Zambia budget targets infrastructure
Lusaka – Zambia’s US$9 billion budget for 2013/14 will primarily focus on infrastructure development, education and health.
Presenting the budget to lawmakers in Lusaka on October 10, Finance Minister Alexander Chikwanda said the government wanted to boost its infrastructure base as it seeks to transform Zambia into a middle-income country by 2030.
The 2013/14 budget is an increase of about US$1 billion over last year’s allocations. The previous budget also prioritised infrastructure rehabilitation as well as construction of new roads, healthcare amenities and other facilities.
The government plans to raise US$6b of the budget domestically, while the rest will come from co-operation partners and borrowing.
Twenty-five percent of the budget will be for infrastructure development.
Other areas the government seeks to plough its energies into include agriculture, with particular attention being paid to the livestock sector.
Money will also be poured into revamping tertiary education, building 53 secondary schools and upgrading 220 basic schools. Further, there are plans to build 150 new primary school classrooms in rural areas and 150 units for teachers’ housing.
The country’s external debt grew by 1.8 percent to US$3.3b as at September 30, 2012. This figure includes the US$750 million euro bond the government issued.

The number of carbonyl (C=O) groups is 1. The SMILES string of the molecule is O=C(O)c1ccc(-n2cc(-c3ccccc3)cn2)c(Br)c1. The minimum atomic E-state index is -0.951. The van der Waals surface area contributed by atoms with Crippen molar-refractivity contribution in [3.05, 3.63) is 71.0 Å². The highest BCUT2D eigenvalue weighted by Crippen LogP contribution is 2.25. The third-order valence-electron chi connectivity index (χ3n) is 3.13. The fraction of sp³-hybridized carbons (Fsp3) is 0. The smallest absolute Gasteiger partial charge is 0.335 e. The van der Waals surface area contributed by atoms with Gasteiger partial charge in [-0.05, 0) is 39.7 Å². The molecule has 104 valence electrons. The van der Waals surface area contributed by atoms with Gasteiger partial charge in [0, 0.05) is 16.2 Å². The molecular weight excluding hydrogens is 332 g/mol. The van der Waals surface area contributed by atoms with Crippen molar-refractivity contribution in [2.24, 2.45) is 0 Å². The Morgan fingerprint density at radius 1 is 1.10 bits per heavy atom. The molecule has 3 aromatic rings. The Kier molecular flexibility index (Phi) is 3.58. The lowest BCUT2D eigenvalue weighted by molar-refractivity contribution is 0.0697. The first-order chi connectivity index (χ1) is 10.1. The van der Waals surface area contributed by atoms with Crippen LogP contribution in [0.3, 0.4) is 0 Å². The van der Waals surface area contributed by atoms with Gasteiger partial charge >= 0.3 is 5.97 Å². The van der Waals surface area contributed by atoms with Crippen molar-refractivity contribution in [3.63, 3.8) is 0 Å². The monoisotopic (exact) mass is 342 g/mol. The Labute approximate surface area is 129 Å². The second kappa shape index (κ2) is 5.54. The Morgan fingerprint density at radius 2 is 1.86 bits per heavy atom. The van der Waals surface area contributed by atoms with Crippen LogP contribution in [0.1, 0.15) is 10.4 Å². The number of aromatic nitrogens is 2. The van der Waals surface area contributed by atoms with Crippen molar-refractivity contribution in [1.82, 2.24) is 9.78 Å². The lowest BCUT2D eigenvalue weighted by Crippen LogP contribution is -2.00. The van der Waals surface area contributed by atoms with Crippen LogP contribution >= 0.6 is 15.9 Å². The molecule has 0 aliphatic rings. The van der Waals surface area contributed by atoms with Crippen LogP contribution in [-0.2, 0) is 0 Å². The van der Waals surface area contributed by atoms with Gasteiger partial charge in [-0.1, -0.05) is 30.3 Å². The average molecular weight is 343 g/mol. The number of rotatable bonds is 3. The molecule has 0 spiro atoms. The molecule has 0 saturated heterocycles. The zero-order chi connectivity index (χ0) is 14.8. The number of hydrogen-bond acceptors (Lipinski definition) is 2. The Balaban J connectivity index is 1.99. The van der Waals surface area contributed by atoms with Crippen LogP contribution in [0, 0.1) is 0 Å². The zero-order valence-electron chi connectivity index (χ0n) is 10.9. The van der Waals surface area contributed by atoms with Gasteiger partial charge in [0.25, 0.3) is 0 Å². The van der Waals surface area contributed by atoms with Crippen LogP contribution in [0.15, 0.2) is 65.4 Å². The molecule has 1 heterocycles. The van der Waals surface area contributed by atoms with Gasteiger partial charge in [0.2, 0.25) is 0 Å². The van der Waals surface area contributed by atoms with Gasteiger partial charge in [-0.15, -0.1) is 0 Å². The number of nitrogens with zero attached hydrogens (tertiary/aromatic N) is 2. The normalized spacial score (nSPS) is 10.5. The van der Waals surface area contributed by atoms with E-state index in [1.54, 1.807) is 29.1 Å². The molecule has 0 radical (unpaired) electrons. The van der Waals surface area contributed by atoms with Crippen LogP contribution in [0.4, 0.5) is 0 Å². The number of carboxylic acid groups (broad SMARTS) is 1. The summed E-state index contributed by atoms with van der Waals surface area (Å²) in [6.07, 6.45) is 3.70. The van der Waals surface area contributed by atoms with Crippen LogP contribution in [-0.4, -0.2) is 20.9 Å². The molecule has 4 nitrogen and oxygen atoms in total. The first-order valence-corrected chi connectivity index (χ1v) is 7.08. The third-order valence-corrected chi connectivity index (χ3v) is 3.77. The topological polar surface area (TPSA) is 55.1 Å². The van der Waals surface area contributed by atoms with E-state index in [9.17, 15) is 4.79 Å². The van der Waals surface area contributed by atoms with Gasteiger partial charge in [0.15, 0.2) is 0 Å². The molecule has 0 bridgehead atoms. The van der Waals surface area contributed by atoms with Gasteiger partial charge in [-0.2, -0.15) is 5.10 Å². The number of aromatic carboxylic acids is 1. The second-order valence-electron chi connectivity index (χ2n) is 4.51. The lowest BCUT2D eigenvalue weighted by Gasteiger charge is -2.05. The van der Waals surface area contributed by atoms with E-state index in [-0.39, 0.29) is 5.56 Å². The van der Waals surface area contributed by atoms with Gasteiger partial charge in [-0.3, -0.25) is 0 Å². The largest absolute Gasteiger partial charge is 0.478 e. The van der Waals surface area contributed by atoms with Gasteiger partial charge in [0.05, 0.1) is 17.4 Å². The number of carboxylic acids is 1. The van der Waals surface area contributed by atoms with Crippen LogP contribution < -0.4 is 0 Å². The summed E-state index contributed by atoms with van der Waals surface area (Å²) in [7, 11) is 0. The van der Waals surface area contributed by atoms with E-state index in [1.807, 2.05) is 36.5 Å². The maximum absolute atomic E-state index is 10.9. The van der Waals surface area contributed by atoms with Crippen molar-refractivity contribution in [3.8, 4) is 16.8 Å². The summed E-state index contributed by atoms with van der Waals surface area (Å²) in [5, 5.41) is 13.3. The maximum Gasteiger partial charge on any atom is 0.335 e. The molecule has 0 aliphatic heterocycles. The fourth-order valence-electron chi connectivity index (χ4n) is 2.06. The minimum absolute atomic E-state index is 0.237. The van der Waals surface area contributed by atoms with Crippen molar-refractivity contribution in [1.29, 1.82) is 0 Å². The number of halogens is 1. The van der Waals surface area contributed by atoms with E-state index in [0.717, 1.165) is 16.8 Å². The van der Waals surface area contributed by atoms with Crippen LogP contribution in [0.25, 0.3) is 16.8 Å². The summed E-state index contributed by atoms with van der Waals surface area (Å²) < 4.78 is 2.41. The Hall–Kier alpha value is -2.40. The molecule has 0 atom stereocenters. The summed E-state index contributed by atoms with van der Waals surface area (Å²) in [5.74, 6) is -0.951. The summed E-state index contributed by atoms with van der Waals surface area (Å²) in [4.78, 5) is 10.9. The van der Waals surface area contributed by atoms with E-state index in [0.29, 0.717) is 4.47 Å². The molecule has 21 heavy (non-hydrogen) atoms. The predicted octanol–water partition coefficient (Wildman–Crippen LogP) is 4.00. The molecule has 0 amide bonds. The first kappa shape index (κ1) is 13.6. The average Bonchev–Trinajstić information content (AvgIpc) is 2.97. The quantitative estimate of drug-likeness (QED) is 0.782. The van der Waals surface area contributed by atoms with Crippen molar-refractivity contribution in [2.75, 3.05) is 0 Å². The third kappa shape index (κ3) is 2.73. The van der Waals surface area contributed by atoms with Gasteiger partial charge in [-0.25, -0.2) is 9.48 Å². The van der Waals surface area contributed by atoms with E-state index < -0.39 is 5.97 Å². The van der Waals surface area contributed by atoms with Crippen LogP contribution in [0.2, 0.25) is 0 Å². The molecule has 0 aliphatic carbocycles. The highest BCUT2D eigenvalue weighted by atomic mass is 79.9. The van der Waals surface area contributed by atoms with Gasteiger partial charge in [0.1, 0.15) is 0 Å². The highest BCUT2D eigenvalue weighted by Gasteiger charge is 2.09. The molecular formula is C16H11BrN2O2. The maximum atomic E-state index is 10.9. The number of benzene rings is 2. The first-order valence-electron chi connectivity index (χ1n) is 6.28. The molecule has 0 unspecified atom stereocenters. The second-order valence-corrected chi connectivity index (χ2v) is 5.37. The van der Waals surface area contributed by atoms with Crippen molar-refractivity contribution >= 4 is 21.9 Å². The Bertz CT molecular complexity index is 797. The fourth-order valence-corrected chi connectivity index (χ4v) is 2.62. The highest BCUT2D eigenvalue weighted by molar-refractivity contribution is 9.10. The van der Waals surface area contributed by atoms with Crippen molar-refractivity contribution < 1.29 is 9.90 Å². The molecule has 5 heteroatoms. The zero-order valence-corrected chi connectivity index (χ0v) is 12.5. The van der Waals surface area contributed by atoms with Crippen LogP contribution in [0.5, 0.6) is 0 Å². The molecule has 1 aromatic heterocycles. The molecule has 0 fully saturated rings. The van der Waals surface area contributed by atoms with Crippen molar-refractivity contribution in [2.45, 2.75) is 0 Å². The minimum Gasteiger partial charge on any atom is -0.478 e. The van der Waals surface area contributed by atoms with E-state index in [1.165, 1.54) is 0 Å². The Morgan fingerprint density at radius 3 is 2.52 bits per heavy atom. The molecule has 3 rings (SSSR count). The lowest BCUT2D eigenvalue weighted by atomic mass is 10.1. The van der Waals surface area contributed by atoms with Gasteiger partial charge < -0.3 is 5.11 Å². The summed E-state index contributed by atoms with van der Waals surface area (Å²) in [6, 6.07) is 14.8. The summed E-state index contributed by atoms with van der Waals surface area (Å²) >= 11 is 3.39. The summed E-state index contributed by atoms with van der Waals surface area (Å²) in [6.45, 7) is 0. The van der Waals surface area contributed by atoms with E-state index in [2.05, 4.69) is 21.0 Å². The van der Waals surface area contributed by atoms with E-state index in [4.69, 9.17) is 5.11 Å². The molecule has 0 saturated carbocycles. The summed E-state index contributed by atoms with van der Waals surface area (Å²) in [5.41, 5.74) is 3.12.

In 2013/14, the Government plans to achieve real GDP growth of above seven percent, attain an end of year inflation of not more than 6.5 percent, and increase international reserves to over three months import cover. International reserves presently stand at US$2.5b.
Other targets include maintaining sustainable public external debt levels so that the debt service and amortisation does not go beyond 30 percent of domestic revenues, as well as limit domestic borrowing to 2.5 percent of GDP and contain the overall deficit to not more than 6.6 percent of GDP.
The government has, however, frozen civil service recruitment for two years – a decision that has drawn the ire of opposition groups and some activists.
But the Zambia Institute for Chartered Accounts said the budget targets were achievable if government exercised financial discipline.